Nicole King - SquareIn fall 2014, Kate Drabinski (Gender & Women’s Studies) and I co-taught UMBC’s first-year Humanities Scholars seminar, which focused on Baltimore’s social history. It was a great semester of introducing students to the rich history of our city and bringing them downtown to do research and interviews. At the end of the semester, students’ work aired on The Marc Steiner Show (WEAA 88.9) in the form of the public humanities radio show “Downtown Stories.”

Kate Drabinski and I have used The Baltimore Book: New Views on Local History in our classes for years and realized that nearing twenty-five years in print this invaluable text needed an update. That realization led to a panel at the 2015 Chesapeake American Studies Association (CHASA) conference at UMBC with past editors and contributors to The Baltimore Book along with local professors who use the text asking: What would a “new” Baltimore Book look like? Now we are working to make such a book for researchers and teachers interested in making the social history of Baltimore a reality.

Baltimore Revisited: Social History for the Twenty-First Century City will draw from a wide range of researchers inside and outside of the academy to tell the stories of how and why Baltimore looks and functions as it does today. We are specifically looking for heavily researched pieces written in an accessible voice that can offer new perspectives on the city’s social history grounded in the specific places, neighborhoods, and communities in Baltimore. Each chapter could stand alone, but together, they will offer a newer vision of local history from the ground up to complicate our view of the past, as well as the present.

It has been over twenty years since Linda Shopes, Elizabeth Fee, and Linda Zeidman published The Baltimore Book: New Views of Local History with Temple University Press. The book broke new ground, telling histories of Baltimore City not from the perspective of the Great Men of the city—the robber barons, war heroes, and politicians—but from the perspective of groups traditionally marginalized from mainstream history: workers, activists, organizers, and agitators. Growing out of a radical history bus tour, The Baltimore Book was also unique in embracing voices from inside and outside the academy, resulting in an accessible and beautifully illustrated book that still claims a broad readership today.

While The Baltimore Book is still a relevant text, it is time for a twenty-first century version of this project, one that continues the path started in 1991 while harvesting new histories from “The Greatest City in America.” The historical time frame for this book will cover a wide range of eras, from the 18th century when Baltimore’s industrial prominence was on the rise to the city’s current period of deindustrialization. The 2015 Baltimore Uprising further illustrated that the city of Baltimore is an important subject for analyses of the deeply embedded structural inequalities and the great tenacity and potential of the city in the twenty-first century. Baltimore Revisited will address the past in the guise of informing a better future for Baltimore and other urban centers in the US and beyond.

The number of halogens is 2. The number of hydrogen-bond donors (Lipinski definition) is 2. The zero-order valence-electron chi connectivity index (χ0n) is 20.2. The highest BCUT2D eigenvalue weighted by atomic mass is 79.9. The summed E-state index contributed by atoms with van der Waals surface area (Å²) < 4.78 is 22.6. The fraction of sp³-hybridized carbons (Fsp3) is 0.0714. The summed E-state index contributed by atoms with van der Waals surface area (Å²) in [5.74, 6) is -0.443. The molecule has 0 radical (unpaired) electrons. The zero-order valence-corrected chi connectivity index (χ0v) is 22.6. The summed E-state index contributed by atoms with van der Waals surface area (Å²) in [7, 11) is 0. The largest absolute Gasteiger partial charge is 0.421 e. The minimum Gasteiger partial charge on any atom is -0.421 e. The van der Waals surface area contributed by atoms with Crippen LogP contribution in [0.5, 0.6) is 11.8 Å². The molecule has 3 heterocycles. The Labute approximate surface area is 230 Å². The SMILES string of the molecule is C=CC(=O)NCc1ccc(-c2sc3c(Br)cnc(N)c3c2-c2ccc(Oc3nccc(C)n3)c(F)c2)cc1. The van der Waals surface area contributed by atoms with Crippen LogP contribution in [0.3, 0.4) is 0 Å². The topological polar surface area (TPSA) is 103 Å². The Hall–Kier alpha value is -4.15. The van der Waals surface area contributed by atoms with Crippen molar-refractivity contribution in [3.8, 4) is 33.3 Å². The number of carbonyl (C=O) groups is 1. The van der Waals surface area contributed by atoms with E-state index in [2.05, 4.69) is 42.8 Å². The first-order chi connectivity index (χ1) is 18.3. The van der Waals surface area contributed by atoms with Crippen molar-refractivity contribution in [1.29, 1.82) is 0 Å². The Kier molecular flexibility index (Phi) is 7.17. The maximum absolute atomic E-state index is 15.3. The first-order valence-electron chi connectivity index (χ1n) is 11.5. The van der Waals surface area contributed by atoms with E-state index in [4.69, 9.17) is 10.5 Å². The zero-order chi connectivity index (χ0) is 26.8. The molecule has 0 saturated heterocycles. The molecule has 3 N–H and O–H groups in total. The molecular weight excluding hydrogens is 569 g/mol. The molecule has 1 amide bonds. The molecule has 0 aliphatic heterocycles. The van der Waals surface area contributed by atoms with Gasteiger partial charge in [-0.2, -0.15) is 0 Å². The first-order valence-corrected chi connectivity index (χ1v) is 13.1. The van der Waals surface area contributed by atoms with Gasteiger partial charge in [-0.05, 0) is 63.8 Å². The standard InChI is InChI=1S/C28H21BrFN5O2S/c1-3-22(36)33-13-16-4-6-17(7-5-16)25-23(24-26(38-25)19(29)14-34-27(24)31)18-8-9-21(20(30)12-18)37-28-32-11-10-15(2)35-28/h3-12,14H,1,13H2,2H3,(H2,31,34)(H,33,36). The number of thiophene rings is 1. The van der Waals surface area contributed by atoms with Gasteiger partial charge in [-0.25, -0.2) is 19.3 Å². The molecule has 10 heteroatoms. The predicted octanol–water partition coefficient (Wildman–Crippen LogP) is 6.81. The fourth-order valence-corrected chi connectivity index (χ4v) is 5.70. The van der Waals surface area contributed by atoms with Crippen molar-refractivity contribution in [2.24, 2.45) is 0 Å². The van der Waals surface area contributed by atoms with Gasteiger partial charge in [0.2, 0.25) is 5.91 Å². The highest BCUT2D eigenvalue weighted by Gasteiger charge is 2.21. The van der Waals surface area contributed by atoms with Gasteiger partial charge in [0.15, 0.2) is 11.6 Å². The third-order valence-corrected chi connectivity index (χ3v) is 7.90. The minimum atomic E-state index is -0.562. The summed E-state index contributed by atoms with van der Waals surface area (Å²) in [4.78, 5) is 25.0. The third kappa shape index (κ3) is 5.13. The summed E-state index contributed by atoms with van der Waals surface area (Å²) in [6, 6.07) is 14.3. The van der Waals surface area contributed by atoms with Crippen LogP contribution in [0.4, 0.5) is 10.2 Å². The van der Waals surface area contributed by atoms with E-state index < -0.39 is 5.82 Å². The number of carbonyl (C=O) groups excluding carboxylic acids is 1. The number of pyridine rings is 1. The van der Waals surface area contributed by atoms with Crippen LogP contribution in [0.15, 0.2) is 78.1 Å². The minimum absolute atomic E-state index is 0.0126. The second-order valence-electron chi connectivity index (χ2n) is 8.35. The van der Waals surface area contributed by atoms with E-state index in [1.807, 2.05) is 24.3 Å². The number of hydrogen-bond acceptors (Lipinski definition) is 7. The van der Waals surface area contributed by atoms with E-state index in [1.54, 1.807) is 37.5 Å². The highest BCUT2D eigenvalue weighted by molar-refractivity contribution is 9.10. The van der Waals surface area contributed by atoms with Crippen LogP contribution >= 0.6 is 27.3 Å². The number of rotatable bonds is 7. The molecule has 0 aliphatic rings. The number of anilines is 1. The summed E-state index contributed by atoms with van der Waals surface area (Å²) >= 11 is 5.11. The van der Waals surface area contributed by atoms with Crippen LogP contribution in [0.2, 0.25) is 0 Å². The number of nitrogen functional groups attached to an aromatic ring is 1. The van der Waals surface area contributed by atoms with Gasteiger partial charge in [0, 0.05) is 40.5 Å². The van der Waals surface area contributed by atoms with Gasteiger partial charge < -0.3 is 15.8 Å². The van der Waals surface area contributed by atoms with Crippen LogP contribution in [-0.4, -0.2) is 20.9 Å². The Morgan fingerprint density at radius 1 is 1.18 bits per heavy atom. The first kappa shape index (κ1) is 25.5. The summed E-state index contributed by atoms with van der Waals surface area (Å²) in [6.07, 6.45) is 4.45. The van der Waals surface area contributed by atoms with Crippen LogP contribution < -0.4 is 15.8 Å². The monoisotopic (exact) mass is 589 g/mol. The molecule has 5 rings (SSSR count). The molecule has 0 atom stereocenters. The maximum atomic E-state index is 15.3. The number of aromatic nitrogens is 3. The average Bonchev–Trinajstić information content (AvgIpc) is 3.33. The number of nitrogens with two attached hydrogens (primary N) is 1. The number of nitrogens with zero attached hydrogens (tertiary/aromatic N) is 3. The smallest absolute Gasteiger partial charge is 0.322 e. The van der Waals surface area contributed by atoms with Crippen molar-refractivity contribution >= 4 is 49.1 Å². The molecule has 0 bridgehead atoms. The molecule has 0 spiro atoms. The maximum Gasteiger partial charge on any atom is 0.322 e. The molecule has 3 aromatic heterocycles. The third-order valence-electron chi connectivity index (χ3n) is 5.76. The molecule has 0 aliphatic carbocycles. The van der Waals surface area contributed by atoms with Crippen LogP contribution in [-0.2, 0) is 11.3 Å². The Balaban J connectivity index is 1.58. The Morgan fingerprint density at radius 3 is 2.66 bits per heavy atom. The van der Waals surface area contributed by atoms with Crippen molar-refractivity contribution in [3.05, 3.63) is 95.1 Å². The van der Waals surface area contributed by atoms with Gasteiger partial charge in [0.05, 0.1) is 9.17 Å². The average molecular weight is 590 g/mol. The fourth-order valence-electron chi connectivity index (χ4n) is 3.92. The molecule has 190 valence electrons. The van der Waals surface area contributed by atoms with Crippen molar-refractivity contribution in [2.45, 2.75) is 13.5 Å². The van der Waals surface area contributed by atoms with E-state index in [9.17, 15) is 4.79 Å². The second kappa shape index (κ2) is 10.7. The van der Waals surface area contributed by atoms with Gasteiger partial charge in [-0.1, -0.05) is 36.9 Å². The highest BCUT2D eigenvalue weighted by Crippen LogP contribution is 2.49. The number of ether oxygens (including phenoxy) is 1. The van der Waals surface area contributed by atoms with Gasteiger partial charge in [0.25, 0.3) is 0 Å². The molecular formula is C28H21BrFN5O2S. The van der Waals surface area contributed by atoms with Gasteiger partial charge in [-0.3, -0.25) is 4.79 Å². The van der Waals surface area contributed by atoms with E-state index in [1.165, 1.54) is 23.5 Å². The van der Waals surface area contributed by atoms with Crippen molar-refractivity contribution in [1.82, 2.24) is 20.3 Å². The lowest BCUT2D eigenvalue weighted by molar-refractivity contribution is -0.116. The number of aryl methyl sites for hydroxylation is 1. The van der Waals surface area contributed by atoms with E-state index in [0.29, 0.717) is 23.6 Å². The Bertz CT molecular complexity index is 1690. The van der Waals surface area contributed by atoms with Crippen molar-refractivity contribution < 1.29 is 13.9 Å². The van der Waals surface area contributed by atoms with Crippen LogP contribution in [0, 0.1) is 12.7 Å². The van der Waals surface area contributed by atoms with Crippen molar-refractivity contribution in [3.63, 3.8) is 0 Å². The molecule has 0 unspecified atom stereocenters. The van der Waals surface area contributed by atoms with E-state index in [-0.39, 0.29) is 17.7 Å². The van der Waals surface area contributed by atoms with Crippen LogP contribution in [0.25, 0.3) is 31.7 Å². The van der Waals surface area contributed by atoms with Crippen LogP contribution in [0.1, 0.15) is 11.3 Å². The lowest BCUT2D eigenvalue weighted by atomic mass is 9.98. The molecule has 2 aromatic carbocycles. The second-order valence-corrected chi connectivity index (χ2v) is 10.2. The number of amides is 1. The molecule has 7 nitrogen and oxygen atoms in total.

Submissions are invited from a diversity of disciplines—not just history—such as: American Studies, Gender and Women Studies, Public History, Historic Preservation, Local History, Human Geography or Architecture, Comparative Ethnic Studies, Urban Studies or other similar fields. Chapters should be between 2,000 – 6,000 words (small and longer articles are fine), excluding references. Please email 500-word abstracts and/or completed papers and a CV to nking@umbc.edu and drabinsk@umbc.edu by September 1. Authors will be notified of acceptance of proposed chapters by October 1 with full draft of the chapters to editors by spring 2016.

We are excited to work on making a text that will do justice to the many complex and compelling stories of our city. We are revisiting the social history of Baltimore because we believe the city is the engine of the future, and our future is always connected to understanding our past.

Contact the author, Nicole King, at nking@umbc.edu.

Finding Community in Common Ground